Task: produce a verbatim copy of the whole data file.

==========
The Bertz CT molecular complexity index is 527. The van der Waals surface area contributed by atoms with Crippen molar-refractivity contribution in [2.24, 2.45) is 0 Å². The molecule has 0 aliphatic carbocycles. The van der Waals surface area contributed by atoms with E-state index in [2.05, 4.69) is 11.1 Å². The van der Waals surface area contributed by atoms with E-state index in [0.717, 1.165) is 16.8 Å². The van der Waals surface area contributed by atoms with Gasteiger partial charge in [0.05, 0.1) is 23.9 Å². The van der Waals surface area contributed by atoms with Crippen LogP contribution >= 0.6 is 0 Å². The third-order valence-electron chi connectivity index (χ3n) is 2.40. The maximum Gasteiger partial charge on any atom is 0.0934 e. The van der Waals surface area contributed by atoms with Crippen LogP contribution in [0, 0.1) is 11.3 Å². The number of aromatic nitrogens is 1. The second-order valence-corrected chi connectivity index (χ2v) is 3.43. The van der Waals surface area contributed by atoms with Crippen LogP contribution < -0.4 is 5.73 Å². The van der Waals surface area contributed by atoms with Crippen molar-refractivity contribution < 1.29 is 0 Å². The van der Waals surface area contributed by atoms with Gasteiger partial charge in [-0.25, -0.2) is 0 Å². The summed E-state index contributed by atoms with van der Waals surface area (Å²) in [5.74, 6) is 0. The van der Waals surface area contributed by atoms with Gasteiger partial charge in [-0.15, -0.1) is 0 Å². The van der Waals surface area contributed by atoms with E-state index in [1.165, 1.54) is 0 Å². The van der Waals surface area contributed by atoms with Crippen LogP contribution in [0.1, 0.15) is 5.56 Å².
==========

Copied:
The Bertz CT molecular complexity index is 527. The van der Waals surface area contributed by atoms with Crippen molar-refractivity contribution in [2.24, 2.45) is 0 Å². The molecule has 0 aliphatic carbocycles. The van der Waals surface area contributed by atoms with E-state index in [2.05, 4.69) is 11.1 Å². The van der Waals surface area contributed by atoms with E-state index in [0.717, 1.165) is 16.8 Å². The van der Waals surface area contributed by atoms with Gasteiger partial charge in [0.05, 0.1) is 23.9 Å². The van der Waals surface area contributed by atoms with Crippen LogP contribution >= 0.6 is 0 Å². The third-order valence-electron chi connectivity index (χ3n) is 2.40. The maximum Gasteiger partial charge on any atom is 0.0934 e. The van der Waals surface area contributed by atoms with Crippen LogP contribution in [0, 0.1) is 11.3 Å². The number of aromatic nitrogens is 1. The second-order valence-corrected chi connectivity index (χ2v) is 3.43. The van der Waals surface area contributed by atoms with Crippen LogP contribution < -0.4 is 5.73 Å². The van der Waals surface area contributed by atoms with Crippen molar-refractivity contribution < 1.29 is 0 Å². The van der Waals surface area contributed by atoms with Gasteiger partial charge in [-0.25, -0.2) is 0 Å². The summed E-state index contributed by atoms with van der Waals surface area (Å²) in [5.74, 6) is 0. The van der Waals surface area contributed by atoms with Gasteiger partial charge in [-0.15, -0.1) is 0 Å². The van der Waals surface area contributed by atoms with E-state index in [1.165, 1.54) is 0 Å². The van der Waals surface area contributed by atoms with Crippen LogP contribution in [0.1, 0.15) is 5.56 Å².